The next destination was the farm I grew up on near Shepparton, 514km's away, with only 3 turns. I've driven these roads a lot, the crew had not, the insanity was building fast with the straight roads and not a hill in sight. The occasional tree would get a yelp of excitement, but the rum and the beer was helping us invent entertainment in the back of the bus. We stopped in West Wyalong for some uppers, and the townsfolk were gawking at me harder than usual as I scrounged the supermarket for fresh fruit and veg I was hoping to intravenously inject. The checkout chick wouldn't scan my items but just stared, "Everything ok?" I asked. "Your face is weird" she replied "it's got little shiny bits all over it". I forgot that at the dish our Galaxy Girl cinematographer and stylist and model for the bus, Claudia, had made me more galactic with glitter. Glitter on a man in the outback is a no-no I now know. I grabbed my supplies and bee-lined to the beast. We ducked into a pub and met a sheep farmer who when asked what he thought of the bus out front replied "mobile rape dungeon" with a sadistic little smile, we grabbed each other close and backed out, wondering if we could padlock ourselves in for the remaining 376km and 2 remaining bends.
This is the country I grew up in, the roads ghostly quiet at the best of times, deathly quiet at the worst. I wanted to show the crew the old train bridge at the border town of Tocumwal. We used to drive our cows across it in winter so we could holiday at the exotic Gold Coast. You'd say climbing it at night is a poor idea, but climbing at day it way scarier, we'd hear stories of adolescent local legends landing backflips from it's huge height and of the mishaps of tourists and we'd shake our heads as kids, dreaming and judging. Ollie and I did not back flip, but marvelled at the engineering feat of the 19th century draw bridge and its rusted mechanisms. Nerds r us.
We came in hot to the family farm, and it was like the old teenage days, lucky mum and dad were away, sorry if you're reading this…. I wanted to show off everything all at once, it was midnight, dark moon, we were wired tired and pretty well excited. After showing off my tractor skills and not being able to attach the bucket to collect wood I thought rolling a hay bale by the bus would suffice. Suffice to say it did. We're in dry country and this was dry hay, that thing lit up like it had been soaked in petrol for weeks. We madly danced around it and marvelled at the little swirly bits heading off into the stars. Had I known the whole paddock had been cut for weeks and ready to blaze I hope I would have thought twice. So many things I hope for in hindsight….. I sent the crew down to the old dairy to finally sleep and snuck out to my old bed. Home you wicked beast, like a missing lovers touch.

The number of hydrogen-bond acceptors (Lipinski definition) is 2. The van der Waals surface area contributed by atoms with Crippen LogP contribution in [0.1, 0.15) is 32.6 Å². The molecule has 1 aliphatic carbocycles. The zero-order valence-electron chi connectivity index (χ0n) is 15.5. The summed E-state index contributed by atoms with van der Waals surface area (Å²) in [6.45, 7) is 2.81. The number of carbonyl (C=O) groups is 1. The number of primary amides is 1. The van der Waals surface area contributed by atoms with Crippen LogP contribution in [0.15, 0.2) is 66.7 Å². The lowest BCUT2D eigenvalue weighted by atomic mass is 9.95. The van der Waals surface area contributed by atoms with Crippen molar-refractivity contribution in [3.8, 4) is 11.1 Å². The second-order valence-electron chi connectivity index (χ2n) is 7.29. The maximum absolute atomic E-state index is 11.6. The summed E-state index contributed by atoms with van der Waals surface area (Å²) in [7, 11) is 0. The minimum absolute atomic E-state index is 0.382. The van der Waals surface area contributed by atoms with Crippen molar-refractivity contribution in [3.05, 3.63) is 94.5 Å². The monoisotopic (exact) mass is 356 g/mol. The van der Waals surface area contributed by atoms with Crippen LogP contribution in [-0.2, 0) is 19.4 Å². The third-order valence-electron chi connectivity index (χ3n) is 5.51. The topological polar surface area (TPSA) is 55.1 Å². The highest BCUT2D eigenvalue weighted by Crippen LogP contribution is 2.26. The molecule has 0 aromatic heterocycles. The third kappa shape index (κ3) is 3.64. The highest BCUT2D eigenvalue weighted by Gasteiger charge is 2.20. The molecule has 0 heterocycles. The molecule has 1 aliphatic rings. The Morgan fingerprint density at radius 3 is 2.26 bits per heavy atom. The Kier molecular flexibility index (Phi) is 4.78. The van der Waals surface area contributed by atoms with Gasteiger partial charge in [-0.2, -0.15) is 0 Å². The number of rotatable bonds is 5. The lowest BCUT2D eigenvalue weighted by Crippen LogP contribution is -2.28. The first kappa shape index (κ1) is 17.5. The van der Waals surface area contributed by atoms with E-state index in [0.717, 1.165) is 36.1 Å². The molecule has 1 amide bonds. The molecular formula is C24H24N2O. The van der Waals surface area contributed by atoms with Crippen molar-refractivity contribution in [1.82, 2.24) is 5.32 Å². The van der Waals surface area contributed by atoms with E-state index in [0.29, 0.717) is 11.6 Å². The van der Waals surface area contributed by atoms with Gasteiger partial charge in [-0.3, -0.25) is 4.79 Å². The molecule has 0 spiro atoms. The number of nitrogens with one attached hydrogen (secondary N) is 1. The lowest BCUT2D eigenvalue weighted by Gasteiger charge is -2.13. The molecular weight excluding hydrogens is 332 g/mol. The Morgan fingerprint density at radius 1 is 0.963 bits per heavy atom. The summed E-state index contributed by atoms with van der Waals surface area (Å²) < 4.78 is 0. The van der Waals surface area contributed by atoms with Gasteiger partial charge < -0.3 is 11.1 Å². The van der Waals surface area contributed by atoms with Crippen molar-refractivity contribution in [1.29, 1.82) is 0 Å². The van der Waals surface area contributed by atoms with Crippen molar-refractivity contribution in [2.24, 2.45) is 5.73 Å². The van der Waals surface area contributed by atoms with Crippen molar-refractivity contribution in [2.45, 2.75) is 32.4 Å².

Up to smouldering bales and river swims, the Broken River of all the places we would find ourselves. Ha. We made video's through the orchard and I tried to hotwire the quad bike to rip some skids, but the old man knows me too well and got that shit offline at the thought of my prodigal return. We wanted an appropriate exit so we devised a scene of me starting on the roof as the bus rolled out. I would leap from there to the bales along the lane, then in the window and we'd make our way toward Melbourne. Up I jumped, off took the bus, onto the bales I somehow made it, then across to the window. The beautiful rings made by our driver Adelaide adorning my fingers had become stuck that morning after the straight road rum swelling of my hands. As I used all my strength to pull into the window, my bare feet an inch from the front wheel, I slipped. Fuck. I hit back on to the bale, trying to keep my feet clear of Frankie Vans fresh rubber, but then felt a tingle in my hand. The stuck rings had caught the sill but my body weight had relieved them from my finger, along with all my skin between the palm and the second knuckle. Oh how I shook at the sight.
Adelaide had the first aid kit and set to work, Ollie had the rum and set to work, Justin and Claudia had the camera's and kept working. Yeah team.
Patched up and blood pumping we needed to get to Melbourne, my hand throbbing and adrenaline high. I hit that strange place of euphoria and arrogance after a self inflicted injury and set about being tough and playing it cool… with a bottle of rum.
Melbourne had no idea what was about to hit it, we were high flying and feeling free, some may say we had jumped the gun, but the weekend about to be had could only be described as the mother of all destructions…...